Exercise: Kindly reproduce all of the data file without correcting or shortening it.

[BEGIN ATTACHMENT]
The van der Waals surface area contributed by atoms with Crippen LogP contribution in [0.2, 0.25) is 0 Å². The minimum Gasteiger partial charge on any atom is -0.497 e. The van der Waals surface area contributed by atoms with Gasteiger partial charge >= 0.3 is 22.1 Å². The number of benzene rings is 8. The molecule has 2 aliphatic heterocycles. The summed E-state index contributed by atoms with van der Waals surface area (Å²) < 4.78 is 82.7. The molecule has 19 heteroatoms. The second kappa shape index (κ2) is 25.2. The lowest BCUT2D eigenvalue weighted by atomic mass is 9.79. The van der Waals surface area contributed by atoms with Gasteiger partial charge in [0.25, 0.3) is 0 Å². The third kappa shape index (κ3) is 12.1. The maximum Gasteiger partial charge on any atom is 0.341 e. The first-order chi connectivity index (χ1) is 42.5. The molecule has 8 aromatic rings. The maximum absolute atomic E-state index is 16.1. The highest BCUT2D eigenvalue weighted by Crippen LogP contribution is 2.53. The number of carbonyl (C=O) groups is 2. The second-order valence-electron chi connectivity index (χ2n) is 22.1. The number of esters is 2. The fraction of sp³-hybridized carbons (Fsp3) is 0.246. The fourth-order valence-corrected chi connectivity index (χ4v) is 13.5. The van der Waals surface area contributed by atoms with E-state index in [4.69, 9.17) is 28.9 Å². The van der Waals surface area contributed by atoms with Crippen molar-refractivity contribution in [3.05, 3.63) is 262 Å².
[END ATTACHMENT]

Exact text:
The van der Waals surface area contributed by atoms with Crippen LogP contribution in [0.2, 0.25) is 0 Å². The minimum Gasteiger partial charge on any atom is -0.497 e. The van der Waals surface area contributed by atoms with Gasteiger partial charge >= 0.3 is 22.1 Å². The number of benzene rings is 8. The molecule has 2 aliphatic heterocycles. The summed E-state index contributed by atoms with van der Waals surface area (Å²) < 4.78 is 82.7. The molecule has 19 heteroatoms. The second kappa shape index (κ2) is 25.2. The lowest BCUT2D eigenvalue weighted by atomic mass is 9.79. The van der Waals surface area contributed by atoms with Gasteiger partial charge in [0.25, 0.3) is 0 Å². The third kappa shape index (κ3) is 12.1. The maximum Gasteiger partial charge on any atom is 0.341 e. The first-order chi connectivity index (χ1) is 42.5. The molecule has 8 aromatic rings. The maximum absolute atomic E-state index is 16.1. The highest BCUT2D eigenvalue weighted by Crippen LogP contribution is 2.53. The number of carbonyl (C=O) groups is 2. The second-order valence-electron chi connectivity index (χ2n) is 22.1. The number of esters is 2. The fraction of sp³-hybridized carbons (Fsp3) is 0.246. The fourth-order valence-corrected chi connectivity index (χ4v) is 13.5. The van der Waals surface area contributed by atoms with E-state index in [4.69, 9.17) is 28.9 Å². The van der Waals surface area contributed by atoms with Crippen molar-refractivity contribution in [3.05, 3.63) is 262 Å².